In the nine years from the day the school was built in Khan Al-Ahmar until today, the village lived through a many forms of economic, social, and psychological harassment. The army blocked any type of building materials from entering into Khan Al-Ahmar. They forbade entry to energy sources such as solar panels and electric generators, as well as medical equipment. In summary, anything that would improve Khan Al-Ahmar’s chance of survival was forbidden. But that wasn’t all. Large sections of Khan Al-Ahmar’s desert were closed off to prevent grazing, water wells were destroyed and the desert was declared a military zone. They barricaded animals, people and land and I did not realize that it was all due to building a small school. I imagine if anyone asked me the reason for this blockade and I answered that it was due to building a school, they would shake their heads at me and move onto another subject telling themselves that I was surely lying, because what power in the world would destroy a school? They would think that we must be a threat to Israel’s national security or plotting to build a nuclear reactor. When in reality, our dreams have fallen by the wayside, our hopes have been lost in the orange trucks and our talents have been smashed on the rocks of siege and the gates of oppression.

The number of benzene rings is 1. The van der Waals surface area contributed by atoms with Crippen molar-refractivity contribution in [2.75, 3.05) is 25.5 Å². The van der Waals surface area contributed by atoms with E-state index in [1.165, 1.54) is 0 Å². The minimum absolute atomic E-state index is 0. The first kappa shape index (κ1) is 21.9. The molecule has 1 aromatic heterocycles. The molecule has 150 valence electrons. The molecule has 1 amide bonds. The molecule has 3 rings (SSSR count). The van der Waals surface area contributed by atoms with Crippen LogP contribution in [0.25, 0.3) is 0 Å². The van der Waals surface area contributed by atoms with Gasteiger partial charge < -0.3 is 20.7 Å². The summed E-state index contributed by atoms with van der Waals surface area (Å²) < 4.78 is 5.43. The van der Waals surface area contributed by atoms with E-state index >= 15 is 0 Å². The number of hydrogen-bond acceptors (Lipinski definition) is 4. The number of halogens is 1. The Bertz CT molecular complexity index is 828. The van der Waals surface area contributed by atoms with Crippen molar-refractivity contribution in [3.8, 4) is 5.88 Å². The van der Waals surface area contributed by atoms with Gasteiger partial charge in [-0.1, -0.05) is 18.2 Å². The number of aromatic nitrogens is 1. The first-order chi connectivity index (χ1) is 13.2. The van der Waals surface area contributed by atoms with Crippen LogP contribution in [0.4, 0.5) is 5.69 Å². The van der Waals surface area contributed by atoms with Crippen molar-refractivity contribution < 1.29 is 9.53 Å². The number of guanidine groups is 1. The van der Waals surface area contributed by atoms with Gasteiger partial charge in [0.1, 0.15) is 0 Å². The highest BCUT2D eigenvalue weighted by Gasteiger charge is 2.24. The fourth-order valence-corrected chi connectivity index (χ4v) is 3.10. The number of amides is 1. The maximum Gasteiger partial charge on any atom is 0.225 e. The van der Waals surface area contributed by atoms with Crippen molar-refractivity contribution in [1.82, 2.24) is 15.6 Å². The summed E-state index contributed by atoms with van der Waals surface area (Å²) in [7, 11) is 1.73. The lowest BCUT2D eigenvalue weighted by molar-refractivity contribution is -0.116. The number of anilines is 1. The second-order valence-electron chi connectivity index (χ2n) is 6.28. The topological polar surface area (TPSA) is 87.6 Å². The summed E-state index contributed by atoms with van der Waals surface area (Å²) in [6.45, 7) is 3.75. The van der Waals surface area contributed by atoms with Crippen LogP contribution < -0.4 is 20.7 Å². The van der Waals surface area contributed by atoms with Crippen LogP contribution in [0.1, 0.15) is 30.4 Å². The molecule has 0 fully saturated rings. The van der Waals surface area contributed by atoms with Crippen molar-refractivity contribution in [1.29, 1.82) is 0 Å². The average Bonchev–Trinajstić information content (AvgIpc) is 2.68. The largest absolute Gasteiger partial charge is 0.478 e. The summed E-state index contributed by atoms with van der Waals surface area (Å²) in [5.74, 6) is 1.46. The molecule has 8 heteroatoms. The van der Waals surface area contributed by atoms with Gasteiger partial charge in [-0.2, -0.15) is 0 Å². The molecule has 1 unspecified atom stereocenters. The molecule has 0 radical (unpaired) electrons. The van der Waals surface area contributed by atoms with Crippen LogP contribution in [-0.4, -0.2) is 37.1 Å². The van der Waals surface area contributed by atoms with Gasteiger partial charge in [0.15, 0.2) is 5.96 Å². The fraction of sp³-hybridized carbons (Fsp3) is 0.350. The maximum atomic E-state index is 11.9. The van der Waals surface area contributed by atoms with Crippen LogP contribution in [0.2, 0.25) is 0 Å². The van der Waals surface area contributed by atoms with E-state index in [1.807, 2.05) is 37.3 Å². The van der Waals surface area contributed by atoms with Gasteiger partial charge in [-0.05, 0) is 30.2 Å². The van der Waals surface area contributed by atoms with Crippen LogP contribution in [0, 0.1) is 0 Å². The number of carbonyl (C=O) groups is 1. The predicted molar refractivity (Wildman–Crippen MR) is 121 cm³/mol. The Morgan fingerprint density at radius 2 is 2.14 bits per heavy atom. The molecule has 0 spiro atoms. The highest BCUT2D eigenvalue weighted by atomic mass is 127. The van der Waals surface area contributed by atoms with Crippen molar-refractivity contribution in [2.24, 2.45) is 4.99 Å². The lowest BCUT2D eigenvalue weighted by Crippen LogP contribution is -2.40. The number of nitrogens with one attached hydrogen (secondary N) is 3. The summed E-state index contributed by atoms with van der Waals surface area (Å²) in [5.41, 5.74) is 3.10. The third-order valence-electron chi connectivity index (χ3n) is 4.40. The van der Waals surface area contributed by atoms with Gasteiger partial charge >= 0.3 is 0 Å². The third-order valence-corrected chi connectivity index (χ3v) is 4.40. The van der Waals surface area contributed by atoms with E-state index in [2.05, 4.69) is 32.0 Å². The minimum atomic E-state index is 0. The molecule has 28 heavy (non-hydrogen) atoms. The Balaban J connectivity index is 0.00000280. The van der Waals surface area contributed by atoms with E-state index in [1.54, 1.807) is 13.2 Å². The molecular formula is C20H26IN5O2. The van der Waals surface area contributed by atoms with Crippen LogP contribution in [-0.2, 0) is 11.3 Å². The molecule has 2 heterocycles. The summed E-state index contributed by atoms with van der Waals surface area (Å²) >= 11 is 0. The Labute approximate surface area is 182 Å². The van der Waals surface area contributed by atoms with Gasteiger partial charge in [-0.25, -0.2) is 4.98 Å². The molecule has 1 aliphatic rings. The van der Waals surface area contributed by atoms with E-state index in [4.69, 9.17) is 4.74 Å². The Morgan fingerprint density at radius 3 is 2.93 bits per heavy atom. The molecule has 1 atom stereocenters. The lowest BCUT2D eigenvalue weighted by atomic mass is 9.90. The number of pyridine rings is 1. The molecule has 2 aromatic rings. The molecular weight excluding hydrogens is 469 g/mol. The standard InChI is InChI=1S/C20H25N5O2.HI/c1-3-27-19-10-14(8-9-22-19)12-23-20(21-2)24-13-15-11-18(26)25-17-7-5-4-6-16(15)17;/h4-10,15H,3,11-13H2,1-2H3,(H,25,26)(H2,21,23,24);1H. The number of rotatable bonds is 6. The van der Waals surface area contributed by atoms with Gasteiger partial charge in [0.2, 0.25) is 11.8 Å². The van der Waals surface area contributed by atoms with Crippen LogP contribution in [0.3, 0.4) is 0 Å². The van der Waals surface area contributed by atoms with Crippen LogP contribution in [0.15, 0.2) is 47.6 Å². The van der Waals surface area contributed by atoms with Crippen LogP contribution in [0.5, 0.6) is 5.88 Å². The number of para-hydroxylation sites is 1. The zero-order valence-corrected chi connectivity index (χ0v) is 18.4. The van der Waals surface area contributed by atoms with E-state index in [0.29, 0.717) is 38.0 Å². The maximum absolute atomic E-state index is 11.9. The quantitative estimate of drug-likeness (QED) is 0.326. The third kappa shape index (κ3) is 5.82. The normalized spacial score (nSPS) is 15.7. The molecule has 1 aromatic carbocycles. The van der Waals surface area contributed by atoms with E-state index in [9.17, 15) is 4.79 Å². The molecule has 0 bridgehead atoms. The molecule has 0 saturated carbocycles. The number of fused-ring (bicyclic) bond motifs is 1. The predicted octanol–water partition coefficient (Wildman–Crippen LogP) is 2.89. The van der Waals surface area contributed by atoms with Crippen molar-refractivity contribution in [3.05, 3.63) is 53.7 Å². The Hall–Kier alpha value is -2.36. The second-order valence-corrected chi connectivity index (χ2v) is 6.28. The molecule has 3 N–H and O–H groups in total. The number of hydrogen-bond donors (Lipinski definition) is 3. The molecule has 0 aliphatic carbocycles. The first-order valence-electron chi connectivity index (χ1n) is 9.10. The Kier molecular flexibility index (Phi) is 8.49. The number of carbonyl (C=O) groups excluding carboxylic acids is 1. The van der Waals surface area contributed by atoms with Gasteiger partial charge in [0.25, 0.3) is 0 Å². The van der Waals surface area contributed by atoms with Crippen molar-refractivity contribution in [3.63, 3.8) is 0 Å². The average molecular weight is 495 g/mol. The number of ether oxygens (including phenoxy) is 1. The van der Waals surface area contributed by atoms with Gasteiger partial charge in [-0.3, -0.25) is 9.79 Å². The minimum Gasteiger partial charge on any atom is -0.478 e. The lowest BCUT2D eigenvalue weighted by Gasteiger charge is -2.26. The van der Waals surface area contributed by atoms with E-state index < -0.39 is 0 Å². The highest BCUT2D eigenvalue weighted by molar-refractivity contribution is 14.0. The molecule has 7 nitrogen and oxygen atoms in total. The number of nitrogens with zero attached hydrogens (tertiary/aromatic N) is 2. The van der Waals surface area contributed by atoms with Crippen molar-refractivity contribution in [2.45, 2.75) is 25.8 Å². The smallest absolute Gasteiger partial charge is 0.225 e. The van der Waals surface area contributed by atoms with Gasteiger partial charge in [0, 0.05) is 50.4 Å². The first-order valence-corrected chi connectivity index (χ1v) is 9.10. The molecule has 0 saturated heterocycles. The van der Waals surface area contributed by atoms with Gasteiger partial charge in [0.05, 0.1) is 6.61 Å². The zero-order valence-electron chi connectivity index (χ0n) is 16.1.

The thieving hunters’ eyes never stray from the prey, and yet we dream of finding justice one day.